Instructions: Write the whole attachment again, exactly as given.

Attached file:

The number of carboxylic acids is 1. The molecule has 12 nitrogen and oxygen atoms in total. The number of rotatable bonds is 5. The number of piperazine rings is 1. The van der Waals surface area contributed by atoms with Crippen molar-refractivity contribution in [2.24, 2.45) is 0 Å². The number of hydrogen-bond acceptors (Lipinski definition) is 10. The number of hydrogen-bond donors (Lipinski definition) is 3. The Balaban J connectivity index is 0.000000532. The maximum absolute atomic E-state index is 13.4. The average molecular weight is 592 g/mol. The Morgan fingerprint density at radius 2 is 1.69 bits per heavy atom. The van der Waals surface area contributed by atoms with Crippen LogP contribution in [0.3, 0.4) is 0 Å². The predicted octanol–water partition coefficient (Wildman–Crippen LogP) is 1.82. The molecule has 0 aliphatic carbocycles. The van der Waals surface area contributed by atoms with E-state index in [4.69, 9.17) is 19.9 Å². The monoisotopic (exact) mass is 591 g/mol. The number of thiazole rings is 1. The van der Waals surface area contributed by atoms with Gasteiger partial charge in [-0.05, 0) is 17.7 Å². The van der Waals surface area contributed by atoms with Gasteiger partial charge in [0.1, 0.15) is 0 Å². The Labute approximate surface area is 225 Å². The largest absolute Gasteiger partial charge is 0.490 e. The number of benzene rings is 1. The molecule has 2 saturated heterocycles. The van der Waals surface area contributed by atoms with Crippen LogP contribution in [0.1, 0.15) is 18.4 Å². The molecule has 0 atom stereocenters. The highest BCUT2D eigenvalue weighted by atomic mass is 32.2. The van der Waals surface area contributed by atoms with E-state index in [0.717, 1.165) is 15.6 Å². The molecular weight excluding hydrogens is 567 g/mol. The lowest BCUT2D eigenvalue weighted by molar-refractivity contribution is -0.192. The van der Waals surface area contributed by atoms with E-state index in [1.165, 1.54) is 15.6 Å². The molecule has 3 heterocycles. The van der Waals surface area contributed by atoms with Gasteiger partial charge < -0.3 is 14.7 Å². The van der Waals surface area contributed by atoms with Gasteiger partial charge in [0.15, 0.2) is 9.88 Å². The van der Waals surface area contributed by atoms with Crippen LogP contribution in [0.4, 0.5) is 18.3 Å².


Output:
The number of carboxylic acids is 1. The molecule has 12 nitrogen and oxygen atoms in total. The number of rotatable bonds is 5. The number of piperazine rings is 1. The van der Waals surface area contributed by atoms with Crippen molar-refractivity contribution in [2.24, 2.45) is 0 Å². The number of hydrogen-bond acceptors (Lipinski definition) is 10. The number of hydrogen-bond donors (Lipinski definition) is 3. The Balaban J connectivity index is 0.000000532. The maximum absolute atomic E-state index is 13.4. The average molecular weight is 592 g/mol. The Morgan fingerprint density at radius 2 is 1.69 bits per heavy atom. The van der Waals surface area contributed by atoms with Crippen LogP contribution in [0.3, 0.4) is 0 Å². The predicted octanol–water partition coefficient (Wildman–Crippen LogP) is 1.82. The molecule has 0 aliphatic carbocycles. The van der Waals surface area contributed by atoms with E-state index in [4.69, 9.17) is 19.9 Å². The monoisotopic (exact) mass is 591 g/mol. The number of thiazole rings is 1. The van der Waals surface area contributed by atoms with Gasteiger partial charge in [-0.05, 0) is 17.7 Å². The van der Waals surface area contributed by atoms with Gasteiger partial charge in [0.1, 0.15) is 0 Å². The Labute approximate surface area is 225 Å². The largest absolute Gasteiger partial charge is 0.490 e. The number of benzene rings is 1. The molecule has 2 saturated heterocycles. The van der Waals surface area contributed by atoms with Crippen LogP contribution in [0.1, 0.15) is 18.4 Å². The molecule has 0 atom stereocenters. The highest BCUT2D eigenvalue weighted by atomic mass is 32.2. The van der Waals surface area contributed by atoms with E-state index in [0.717, 1.165) is 15.6 Å². The molecular weight excluding hydrogens is 567 g/mol. The lowest BCUT2D eigenvalue weighted by molar-refractivity contribution is -0.192. The van der Waals surface area contributed by atoms with E-state index in [1.165, 1.54) is 15.6 Å². The molecule has 3 heterocycles. The van der Waals surface area contributed by atoms with Gasteiger partial charge < -0.3 is 14.7 Å². The van der Waals surface area contributed by atoms with Gasteiger partial charge in [0.15, 0.2) is 9.88 Å². The van der Waals surface area contributed by atoms with Crippen LogP contribution in [0.4, 0.5) is 18.3 Å².